Movie Review: The Other Guys
Films opening this week:
The Girl Who Played with Fire - Eastern Hills Dipson
The Killer Inside Me - Amherst Dipson
The Other Guys - Maple Ridge; Market Arcade; Elmwood, Transit, Galleria, Quaker, Hollywood Regals; Flix; Transit Drive-In
Step Up 3D - Maple Ridge; Market Arcade; Elmwood, Transit, Galleria, Quaker, Hollywood Regals; Flix
I've loathed the "full-blown" Will Ferrell over the past few years. He tends to regress into a large, blithering child. It used to work with small supporting roles or comic relief parts—as in Old School—but soon the joke wore thin. But then something happened a couple years ago with Step Brothers. He and his BFF, director, and production partner Adam McKay did the unthinkable—they scaled him back a bit and let his surrounding cast pick up some of the slack. Cut to The Other Guys, a film that, at least for the first two-thirds, is belly-laugh funny.
It’s interesting to note that Mark Wahlberg, lacking an impressive amount of pure acting talent, can be so fluid in overt comedy. In this film, he gets the job done. McKay and co-writer Chris Henchy make his Hoitz the funny man, while Ferrell’s Allen Gamble—bland, doltish, and ripe for ridicule—plays it straight.
Ferrell's character hit rock bottom before finding the safest job he could imagine—forensic accountant—and Wahlberg’s accidental/on purpose firearm arm discharge has landed him in a desk job. Meanwhile, super cops Highsmith and Danson (Samuel L. Jackson and Dwayne Johnson) are the badasses everyone, including Michael Keaton’s precinct captain, idolizes.the tables are turned when Gamble’s simple paper trail of one investment banker (Steve Coogan) uncovers the case of the decade.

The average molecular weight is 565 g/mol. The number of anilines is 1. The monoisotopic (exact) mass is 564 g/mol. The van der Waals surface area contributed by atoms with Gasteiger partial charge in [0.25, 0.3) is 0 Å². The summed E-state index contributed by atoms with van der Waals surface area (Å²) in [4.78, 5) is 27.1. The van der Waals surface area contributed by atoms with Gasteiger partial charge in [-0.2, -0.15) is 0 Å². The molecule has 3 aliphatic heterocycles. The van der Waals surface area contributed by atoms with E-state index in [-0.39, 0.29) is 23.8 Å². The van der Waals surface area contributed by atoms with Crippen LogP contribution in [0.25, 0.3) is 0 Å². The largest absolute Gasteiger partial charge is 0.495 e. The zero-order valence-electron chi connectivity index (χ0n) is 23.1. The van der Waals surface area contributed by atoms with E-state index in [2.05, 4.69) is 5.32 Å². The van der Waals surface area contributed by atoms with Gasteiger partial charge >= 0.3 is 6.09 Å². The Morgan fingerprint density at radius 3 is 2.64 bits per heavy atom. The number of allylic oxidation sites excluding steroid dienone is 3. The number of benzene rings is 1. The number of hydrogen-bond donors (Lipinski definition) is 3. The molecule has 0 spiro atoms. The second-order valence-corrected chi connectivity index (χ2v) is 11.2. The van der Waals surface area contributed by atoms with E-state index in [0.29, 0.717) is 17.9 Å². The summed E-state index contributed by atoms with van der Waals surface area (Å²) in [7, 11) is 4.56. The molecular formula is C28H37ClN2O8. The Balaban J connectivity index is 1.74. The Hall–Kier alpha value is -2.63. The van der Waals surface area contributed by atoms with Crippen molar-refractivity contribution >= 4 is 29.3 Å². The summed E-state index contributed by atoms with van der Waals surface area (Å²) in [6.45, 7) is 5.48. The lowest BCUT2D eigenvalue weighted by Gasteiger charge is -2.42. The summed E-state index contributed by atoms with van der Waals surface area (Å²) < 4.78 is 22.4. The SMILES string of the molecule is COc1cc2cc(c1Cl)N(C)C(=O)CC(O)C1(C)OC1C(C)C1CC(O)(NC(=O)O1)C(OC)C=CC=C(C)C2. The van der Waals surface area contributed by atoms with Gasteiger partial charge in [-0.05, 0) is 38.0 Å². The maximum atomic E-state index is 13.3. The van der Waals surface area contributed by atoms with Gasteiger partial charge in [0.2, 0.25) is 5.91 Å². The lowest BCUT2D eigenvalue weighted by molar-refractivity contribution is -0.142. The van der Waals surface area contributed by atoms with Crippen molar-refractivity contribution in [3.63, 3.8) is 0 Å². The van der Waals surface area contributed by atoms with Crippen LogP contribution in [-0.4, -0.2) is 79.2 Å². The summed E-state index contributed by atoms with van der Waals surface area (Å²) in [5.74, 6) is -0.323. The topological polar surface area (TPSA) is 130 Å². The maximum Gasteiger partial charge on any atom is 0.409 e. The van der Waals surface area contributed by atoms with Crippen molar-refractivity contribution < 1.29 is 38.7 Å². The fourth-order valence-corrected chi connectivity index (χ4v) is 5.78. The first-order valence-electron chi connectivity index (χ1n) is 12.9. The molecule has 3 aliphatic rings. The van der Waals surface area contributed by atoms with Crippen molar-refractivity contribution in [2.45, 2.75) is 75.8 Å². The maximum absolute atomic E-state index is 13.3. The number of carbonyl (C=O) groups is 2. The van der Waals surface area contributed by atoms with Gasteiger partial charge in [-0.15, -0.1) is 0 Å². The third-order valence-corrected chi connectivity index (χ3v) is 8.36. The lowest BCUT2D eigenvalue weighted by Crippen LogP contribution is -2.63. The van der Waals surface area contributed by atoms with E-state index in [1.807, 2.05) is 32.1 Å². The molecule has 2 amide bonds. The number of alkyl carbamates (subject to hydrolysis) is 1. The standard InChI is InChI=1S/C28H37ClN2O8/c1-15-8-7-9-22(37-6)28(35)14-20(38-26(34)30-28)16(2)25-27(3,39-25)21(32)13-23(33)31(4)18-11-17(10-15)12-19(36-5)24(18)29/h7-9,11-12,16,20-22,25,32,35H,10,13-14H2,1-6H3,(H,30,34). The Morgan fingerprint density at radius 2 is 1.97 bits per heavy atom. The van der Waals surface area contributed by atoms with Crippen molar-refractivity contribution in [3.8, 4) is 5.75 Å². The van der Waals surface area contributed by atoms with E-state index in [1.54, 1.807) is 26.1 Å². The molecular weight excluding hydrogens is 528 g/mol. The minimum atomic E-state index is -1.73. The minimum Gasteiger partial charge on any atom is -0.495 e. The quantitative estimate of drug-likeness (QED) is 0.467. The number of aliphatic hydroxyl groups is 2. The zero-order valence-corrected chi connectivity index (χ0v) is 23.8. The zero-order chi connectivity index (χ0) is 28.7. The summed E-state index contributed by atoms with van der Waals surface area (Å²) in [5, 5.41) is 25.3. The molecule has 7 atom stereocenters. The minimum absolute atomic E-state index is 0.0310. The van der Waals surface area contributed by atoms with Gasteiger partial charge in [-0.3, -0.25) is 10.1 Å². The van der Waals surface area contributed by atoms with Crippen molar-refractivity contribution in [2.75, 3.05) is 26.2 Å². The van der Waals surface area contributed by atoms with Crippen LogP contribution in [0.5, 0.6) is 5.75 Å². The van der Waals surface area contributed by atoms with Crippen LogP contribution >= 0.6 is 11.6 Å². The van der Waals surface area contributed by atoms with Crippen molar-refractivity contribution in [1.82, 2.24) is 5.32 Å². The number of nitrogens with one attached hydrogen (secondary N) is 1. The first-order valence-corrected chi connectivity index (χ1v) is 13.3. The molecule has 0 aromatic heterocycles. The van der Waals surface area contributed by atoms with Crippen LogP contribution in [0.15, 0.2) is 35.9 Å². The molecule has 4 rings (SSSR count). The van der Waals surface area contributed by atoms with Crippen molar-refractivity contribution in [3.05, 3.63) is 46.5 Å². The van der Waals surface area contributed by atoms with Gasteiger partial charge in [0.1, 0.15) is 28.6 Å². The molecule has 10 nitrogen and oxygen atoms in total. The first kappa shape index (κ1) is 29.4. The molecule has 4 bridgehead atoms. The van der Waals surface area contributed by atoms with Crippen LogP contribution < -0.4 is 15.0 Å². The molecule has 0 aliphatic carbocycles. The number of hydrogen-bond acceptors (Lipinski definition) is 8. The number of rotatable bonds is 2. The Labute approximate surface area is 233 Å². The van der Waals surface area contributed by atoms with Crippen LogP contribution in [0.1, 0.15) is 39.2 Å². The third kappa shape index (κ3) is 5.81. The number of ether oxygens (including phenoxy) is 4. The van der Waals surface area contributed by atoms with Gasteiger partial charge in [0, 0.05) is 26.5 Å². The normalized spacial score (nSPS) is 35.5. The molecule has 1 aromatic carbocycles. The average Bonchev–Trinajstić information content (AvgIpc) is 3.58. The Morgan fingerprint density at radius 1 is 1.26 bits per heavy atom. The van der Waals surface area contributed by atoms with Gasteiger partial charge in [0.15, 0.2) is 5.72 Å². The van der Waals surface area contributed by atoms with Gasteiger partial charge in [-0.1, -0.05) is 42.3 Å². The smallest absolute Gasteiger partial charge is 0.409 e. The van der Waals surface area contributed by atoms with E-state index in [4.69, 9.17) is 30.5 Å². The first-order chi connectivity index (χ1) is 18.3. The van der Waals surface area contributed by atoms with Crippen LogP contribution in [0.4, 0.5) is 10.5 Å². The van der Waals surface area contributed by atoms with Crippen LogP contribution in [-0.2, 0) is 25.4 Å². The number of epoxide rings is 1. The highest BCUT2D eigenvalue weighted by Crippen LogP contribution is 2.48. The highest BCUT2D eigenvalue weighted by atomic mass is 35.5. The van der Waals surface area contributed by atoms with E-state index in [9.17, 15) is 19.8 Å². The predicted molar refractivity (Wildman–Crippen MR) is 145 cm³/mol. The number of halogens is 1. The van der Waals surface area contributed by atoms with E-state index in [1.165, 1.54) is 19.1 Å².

They discover a massive cover-up, and the duo finally begins to prove themselves as real police officers—or at least as real as these two train wrecks can appear. The Other Guys tries hard to amp up the laughs by throwing as many character flaws and wacky pasts as possible, and this is both good and bad. Admittedly,I've rarely laughed so hard at the movies, but once the film moves into wrapping up loose ends in the story, the pace screeches to a halt.
Although, as in many Ferrell vehicles, the jokes begin to wear out at a certain point, there is still a lot left to discover, including the wonderfully shot conclusion to Jackson and Johnson’s arc. I don’t care what comes out in the next five months—the final scene with their two characters will likely be the funniest film sequence of the year.
I know the whole endeavor is meant to be a send-up of the genre, similar to Edgar Wright's Hot Fuzz, but even more car chases to cheesy soft rock like “Monday, Monday” would have been appreciated. That’s the stuff I came to see, and there is just enough to satisfy.
The Other Guys 7/10
 Will Ferrell, left, and Mark Wahlberg in Columbia Pictures' comedy "The Other Guys". Photo By: Macall Polay
 Samuel L. Jackson, left, and Dwayne Johnson in Columbia Pictures' comedy "The Other Guys," starring Will Ferrell and Mark Wahlberg. Photo By: Macall Polay